Our tutor Rod Downey gives us some tips on the Ladies’ Chain
Key things are:
- The ladies face on the diagonal, change right hand on the first bar and then curve to their right in a boomerang shape
- Remember to look out for the man who should by this time be in the place the other lady started from
- You must attack the first and fifth beat of the formation so phrasing is the key.
You can find more information in:
- Lower Hutt’s teaching video of Ladies’ Chain
- Download the diagram and explanation from the RSCDS manual below.
In the beginning of the 20th century, Ladies Chain was done as a completely symmetric figure. Thus, assuming that first couple are in 2nd place on opposite sides, at the end of bar 2, 2nd lady would be in 1st man’s original place and 1st lady would be in 2nd ladies original place. This meant that the ladies had a very long track, passing on bar 1 and having to dance all the way to the opposite sidelines on bar 2.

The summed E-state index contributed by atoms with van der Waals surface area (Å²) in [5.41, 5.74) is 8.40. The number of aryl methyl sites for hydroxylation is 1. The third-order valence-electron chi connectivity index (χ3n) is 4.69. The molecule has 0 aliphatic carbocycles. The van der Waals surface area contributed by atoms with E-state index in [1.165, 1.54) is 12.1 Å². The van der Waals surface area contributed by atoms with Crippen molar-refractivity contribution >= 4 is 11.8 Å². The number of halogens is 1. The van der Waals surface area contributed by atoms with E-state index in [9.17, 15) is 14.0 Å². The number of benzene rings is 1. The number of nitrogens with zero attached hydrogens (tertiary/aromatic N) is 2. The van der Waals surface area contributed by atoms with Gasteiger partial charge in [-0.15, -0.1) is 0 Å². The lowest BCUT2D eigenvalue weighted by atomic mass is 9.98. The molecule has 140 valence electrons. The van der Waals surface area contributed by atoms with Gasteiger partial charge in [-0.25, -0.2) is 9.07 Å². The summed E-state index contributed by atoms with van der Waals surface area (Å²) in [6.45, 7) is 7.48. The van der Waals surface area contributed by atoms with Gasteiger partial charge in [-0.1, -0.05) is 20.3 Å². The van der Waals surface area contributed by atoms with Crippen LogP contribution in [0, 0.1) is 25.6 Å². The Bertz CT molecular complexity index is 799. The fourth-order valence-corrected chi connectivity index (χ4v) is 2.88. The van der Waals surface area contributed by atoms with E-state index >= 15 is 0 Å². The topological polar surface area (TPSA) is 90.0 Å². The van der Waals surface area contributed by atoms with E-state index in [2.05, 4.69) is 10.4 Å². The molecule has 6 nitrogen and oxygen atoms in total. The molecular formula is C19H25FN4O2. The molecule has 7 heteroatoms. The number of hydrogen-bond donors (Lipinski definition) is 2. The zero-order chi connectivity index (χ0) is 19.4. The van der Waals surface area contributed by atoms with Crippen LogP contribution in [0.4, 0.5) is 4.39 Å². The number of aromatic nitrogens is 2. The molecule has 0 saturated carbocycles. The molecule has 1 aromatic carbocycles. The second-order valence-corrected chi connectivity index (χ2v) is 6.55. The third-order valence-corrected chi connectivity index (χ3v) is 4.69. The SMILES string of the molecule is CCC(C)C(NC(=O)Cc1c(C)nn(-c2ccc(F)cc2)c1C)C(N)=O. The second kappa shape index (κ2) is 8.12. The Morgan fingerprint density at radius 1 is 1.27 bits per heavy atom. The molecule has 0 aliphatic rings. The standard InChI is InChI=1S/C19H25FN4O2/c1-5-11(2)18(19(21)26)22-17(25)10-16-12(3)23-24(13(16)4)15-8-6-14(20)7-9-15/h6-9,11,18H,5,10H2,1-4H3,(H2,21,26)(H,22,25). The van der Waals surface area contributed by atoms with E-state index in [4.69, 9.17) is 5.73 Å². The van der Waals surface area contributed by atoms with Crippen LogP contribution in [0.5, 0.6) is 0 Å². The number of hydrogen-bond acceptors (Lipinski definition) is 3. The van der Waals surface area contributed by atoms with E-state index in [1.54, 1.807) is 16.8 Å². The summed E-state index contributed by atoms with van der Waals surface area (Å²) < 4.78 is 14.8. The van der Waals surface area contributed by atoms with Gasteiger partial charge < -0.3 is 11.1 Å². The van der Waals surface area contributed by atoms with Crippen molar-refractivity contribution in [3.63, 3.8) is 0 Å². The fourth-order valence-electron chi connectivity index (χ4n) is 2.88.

Sometime about 30 or so years ago, the RSCDS decided this would all happen on the diagonal between 1st lady and 2nd lady’s places. So at the end of bar 2 there would be a diagonal line from 1st lady’s original place of 1st man, 1st lady, 2nd lady, 2nd man. The problem with this formulation is keeping the ‘chain’ character.
In the most recent edition of the RSCDS manual (May 2013), the compromise is somewhere between the two. You may find that some teachers will stick to one of the earlier formulations.
There are some very old dances such as Loch Leven Castle with video, which was clearly written for the original formulation and are infinitely easier done using the old formulation. Even very good dancers like those in the demonstration video have to maul the figure to make it fit using the modern formulation.
Another example where the original formulation is better is in Skara Brae from The Orkney Connection, which has a ‘mixed chain’.
30 July 2020